Justice: Episodes 1-4 (Review)
There are so many dramas airing these days, with too few hours in the day. Since we haven’t been able to provide full coverage for every drama, we thought this would be the perfect time to revive the First Impressions feature. Much like the title (okay, exactly like the title), we’ll share our first impressions on a drama’s premiere. Without further ado, let’s get to it!
Amongst the flood of premieres this week we had KBS’s latest Wednesday-Thursday drama, a thriller called Justice. Lawyers, corruption, crime, and court scenes — normally, this sort of story isn’t enough to grab me right off the bat, but Justice is slick, fast-paced, and quickly builds a compelling story. The drama had two points of interest for me before it premiered: the cast and the writer who is responsible for two of my favorite teen dramas, School 2017 and Sassy Go Go. It’s quite the genre shift here with Justice, so I’m interested to see how the writing and style will translate (or won’t translate).
EPISODES 1-4 REVIEW
Our hero, so to speak, is LEE TAE-KYUNG (Choi Jin-hyuk). He’s an unscrupulous lawyer who does the dirty work for the wealthy, and Justice wastes no time giving us an up-and-close peek at what that looks like. Tae-kyung is busy boozing it up and gambling at some ritzy locale when he’s mysteriously called away. It sounds serious on the phone, but Tae-kyung is slouching in the back of the car with a lollipop in his mouth as he asks casually, “Is she dead?”
We soon find out that he’s been called to the suite of an assemblyman’s son who has gotten in some hot water. It’s clear to everyone (and I do mean everyone) that the kid has assaulted and raped the girl that was visiting him, but when we flash forward to his trial, Tae-kyung masterfully makes the assailant into the victim. The kid gets away; the woman is vilified.
We’ll circle back to this case later on (because K-drama interconnectedness), but what we learn from these early courtroom scenes is important. Tae-kyung doesn’t care about truth, justice, right, or wrong. He cares about winning — and what he gets out of it, which are things like land, buildings, and red refrigerators bursting with cash.
Tae-kyung works directly with SONG WOO-YONG (Sohn Hyun-joo), Chairman of Beomjoong Construction, and the two seem to have a perfect set-up going. Chairman Song gets the higher-ups in the palm of his hand by using his genius attorney to help them out of sticky situations (like the court case above). Beyond being driven by this desire to be at the top, the Chairman’s motives aren’t fully revealed to us yet (but there’s a 99.9% chance they are no good).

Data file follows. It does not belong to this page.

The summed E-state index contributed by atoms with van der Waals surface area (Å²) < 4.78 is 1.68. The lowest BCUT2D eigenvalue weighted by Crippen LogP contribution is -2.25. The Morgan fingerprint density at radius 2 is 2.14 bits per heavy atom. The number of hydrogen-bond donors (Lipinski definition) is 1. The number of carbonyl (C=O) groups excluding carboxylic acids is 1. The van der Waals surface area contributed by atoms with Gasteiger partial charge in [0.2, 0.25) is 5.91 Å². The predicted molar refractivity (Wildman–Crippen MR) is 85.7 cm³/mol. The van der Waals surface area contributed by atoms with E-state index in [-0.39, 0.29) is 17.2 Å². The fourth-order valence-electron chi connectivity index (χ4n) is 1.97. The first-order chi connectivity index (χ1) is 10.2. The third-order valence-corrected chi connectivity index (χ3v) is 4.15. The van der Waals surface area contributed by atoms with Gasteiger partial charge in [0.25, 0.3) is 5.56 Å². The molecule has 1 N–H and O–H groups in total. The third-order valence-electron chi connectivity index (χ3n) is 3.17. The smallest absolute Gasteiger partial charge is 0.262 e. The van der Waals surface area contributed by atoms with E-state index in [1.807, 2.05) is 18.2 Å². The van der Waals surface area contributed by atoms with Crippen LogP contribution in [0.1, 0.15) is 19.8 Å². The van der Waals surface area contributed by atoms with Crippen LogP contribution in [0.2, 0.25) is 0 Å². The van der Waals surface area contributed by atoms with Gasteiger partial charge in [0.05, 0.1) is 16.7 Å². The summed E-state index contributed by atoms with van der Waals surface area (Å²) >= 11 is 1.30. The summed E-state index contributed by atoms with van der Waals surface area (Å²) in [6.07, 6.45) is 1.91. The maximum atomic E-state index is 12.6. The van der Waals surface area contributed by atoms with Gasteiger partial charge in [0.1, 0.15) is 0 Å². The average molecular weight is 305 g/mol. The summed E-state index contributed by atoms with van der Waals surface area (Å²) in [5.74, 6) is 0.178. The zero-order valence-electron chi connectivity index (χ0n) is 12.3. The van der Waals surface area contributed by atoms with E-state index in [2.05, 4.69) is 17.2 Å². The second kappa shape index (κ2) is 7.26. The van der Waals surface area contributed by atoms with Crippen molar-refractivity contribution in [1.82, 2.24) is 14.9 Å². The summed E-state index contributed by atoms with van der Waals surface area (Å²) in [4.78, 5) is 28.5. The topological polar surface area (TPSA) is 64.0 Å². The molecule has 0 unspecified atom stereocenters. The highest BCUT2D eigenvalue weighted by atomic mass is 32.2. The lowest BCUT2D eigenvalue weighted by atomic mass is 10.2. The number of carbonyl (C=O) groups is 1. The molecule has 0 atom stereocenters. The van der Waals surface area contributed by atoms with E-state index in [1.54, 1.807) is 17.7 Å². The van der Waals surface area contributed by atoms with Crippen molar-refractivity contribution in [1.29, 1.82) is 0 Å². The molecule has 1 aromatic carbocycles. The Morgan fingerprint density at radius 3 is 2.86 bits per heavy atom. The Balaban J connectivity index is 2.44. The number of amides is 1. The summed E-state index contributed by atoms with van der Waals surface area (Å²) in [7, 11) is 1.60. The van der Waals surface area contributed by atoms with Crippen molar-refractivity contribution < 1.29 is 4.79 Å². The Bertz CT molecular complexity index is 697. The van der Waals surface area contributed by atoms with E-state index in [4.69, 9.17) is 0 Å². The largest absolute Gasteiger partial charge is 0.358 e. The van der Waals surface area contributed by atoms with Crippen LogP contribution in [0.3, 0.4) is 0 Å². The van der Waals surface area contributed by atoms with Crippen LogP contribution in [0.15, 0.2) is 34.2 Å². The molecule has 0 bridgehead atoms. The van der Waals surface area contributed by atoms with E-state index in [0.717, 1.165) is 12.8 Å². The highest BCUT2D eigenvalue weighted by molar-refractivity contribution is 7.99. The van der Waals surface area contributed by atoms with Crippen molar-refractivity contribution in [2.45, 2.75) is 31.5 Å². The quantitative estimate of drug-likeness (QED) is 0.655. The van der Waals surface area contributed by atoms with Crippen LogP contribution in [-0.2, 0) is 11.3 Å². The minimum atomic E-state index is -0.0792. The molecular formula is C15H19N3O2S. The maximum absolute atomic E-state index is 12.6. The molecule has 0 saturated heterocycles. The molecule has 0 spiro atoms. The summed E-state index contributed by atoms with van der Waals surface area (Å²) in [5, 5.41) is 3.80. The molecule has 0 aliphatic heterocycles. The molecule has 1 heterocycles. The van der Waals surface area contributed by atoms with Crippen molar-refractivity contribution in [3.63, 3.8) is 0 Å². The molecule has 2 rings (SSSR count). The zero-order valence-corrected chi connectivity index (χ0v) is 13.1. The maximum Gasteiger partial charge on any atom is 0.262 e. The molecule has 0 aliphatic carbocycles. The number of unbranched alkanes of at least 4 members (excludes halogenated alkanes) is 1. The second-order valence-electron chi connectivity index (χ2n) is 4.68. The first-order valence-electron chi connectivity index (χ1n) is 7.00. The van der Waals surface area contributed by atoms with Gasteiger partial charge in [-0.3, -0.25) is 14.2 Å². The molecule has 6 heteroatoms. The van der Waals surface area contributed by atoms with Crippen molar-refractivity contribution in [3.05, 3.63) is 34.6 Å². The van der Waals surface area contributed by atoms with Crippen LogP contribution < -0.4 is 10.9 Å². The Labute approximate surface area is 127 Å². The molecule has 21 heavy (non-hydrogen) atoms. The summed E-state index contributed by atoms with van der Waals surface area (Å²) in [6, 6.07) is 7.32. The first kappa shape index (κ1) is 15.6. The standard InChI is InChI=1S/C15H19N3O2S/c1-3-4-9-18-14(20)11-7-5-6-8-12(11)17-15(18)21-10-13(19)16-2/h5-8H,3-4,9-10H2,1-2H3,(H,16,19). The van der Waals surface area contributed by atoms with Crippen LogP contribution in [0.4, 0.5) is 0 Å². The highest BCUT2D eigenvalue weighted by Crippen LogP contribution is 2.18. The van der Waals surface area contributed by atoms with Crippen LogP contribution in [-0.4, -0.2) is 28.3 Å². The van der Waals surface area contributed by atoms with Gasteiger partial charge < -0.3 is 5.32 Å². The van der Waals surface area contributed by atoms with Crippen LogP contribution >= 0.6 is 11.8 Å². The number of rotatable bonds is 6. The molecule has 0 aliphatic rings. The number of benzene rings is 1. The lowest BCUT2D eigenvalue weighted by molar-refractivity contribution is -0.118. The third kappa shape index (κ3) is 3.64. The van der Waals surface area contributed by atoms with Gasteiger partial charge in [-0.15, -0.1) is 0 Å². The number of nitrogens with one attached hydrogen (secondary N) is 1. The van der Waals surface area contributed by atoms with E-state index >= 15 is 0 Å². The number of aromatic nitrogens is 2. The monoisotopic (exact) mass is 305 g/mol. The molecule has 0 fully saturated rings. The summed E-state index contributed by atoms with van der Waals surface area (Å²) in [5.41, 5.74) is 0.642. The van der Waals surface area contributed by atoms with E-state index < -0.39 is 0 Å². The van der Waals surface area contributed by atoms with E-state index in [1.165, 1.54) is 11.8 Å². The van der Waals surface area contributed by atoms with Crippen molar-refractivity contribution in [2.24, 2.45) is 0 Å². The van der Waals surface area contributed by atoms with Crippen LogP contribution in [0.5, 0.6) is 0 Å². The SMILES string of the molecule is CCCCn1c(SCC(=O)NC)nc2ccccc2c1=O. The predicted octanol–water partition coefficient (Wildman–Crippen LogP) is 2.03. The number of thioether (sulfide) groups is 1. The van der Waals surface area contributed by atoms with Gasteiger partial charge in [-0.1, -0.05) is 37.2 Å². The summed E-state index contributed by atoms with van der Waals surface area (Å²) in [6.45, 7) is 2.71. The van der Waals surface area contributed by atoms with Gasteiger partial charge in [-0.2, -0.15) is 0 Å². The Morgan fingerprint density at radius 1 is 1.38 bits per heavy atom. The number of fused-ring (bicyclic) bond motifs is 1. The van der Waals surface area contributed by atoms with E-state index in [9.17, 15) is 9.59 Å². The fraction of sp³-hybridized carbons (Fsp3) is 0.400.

He also uses Tae-kyung’s skills to remove any “rotten links” in his own path to success/power. In the case of Episode 2, it’s a thug named YANG CHUL-KI (Heo Dong-won). Though this seems like a one-off case at first, it winds up later setting off a huge (huge!) chain reaction in the plot.
Also in Episode 2, we get more of an introduction to Prosecutor SEO YEON-AH (Nana). She’s clearly the opposite of Tae-kyung in every way — she’s committed to the law, justice, and isn’t afraid to fight it out.
There’s a great scene where Yeon-ah runs into Tae-Kyung and Chairman Song outside of the courthouse. That we can feel the history between these characters before we even know what it is, is a testament to the well-honed script. The three have fought it out before, we are led to believe, and though they’re civil and even playful, we know there’s a lot of history between these three.
Justice is based on a web novel of the same name, and it really shows in the look and feel of the drama. Both the direction and editing are slick and stylized, and it works so well for the story the drama is telling.